Dallas trucker

Trey Mothershed of Dallas stands in front of his truck on Wednesday evening at Love's Travel Stop in Chanute. Mothershed noted there seems to be more respect for truck drivers during the pandemic.

ERIC SPRUILL

While most of the world has come to a halt in the midst of the coronavirus (COVID-19) outbreak, life continues at an even more hectic pace for truck drivers across the country.

Much has been made about drivers being unable to get a warm meal, because they can’t go through the drive through at fast food joints. This has been the case for a few drivers at Love’s in Chanute.

In fact, Kevin Bland, of Woodward, Okla., said he received a $500 fine for parking at a Wendy’s for 10 minutes in Atlanta.

“Not much has changed, honestly. As truckers, we are kind of used to being treated like dirt, or looked down on,” Bland said. “But it has never stopped us from doing our job and we will continue to deliver as long as there are products that need to be shipped out.

“The main thing is just washing your hands. I love this place (Love’s). They keep it really clean here. They clean their pumps every 30 minutes or so, and I can always run in and get something warm to eat.”

Trey Mothershed, of Dallas, said he has found people to be friendlier since the COVID-19 outbreak.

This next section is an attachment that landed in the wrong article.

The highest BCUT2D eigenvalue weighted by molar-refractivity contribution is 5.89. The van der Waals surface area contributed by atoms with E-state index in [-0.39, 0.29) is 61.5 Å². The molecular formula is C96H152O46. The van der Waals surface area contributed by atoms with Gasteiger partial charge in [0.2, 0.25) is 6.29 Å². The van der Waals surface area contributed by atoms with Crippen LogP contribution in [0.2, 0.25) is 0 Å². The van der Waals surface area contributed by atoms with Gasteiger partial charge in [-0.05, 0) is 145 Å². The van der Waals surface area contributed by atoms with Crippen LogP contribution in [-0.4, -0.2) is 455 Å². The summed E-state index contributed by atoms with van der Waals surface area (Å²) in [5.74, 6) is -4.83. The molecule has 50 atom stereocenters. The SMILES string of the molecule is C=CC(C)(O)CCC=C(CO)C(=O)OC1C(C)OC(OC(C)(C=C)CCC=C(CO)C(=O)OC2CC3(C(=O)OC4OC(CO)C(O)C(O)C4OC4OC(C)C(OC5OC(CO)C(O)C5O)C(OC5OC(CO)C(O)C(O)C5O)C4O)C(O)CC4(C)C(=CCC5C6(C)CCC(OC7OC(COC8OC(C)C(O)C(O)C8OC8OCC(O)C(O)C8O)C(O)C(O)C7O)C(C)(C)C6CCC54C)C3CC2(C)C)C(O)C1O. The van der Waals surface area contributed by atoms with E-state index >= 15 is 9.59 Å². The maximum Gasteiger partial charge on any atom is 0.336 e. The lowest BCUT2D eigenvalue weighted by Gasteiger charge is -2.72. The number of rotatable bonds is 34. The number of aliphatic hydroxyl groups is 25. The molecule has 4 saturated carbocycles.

“I have definitely seen a change in the mentality that people have for this profession,” he said. “The other day I had some random person pass me on the way into a gas station that thanked me for the job that we do.”

Mothershed said the biggest thing he has noticed is the decrease in traffic in big cities. 

“It was crazy driving through Kansas City earlier; it was almost like a ghost town considering the time I was driving through there,” he said.

He said he noticed the same thing driving through Houston, Denver and other major cities, but said life seems to have gone unchanged in rural America.

Henry Biggs, of Louisiana, said people are not quite as social as they used to be when making his stops, which to him is a good thing considering the pandemic.

“Not a lot of people standing around talking or anything like that. But that is what needs to happen,” Biggs said. “I have been washing my hands like crazy and using a lot of hand sanitizer. I try not to use cash, because money is one of the dirtiest things.

“I heard people talking about how they were upset the casinos were all closing, and I was thinking those are the worst places to be in a time like this. All those people in one area, handling money, touching machines. I think we are taking the appropriate steps to get this contained.”

 

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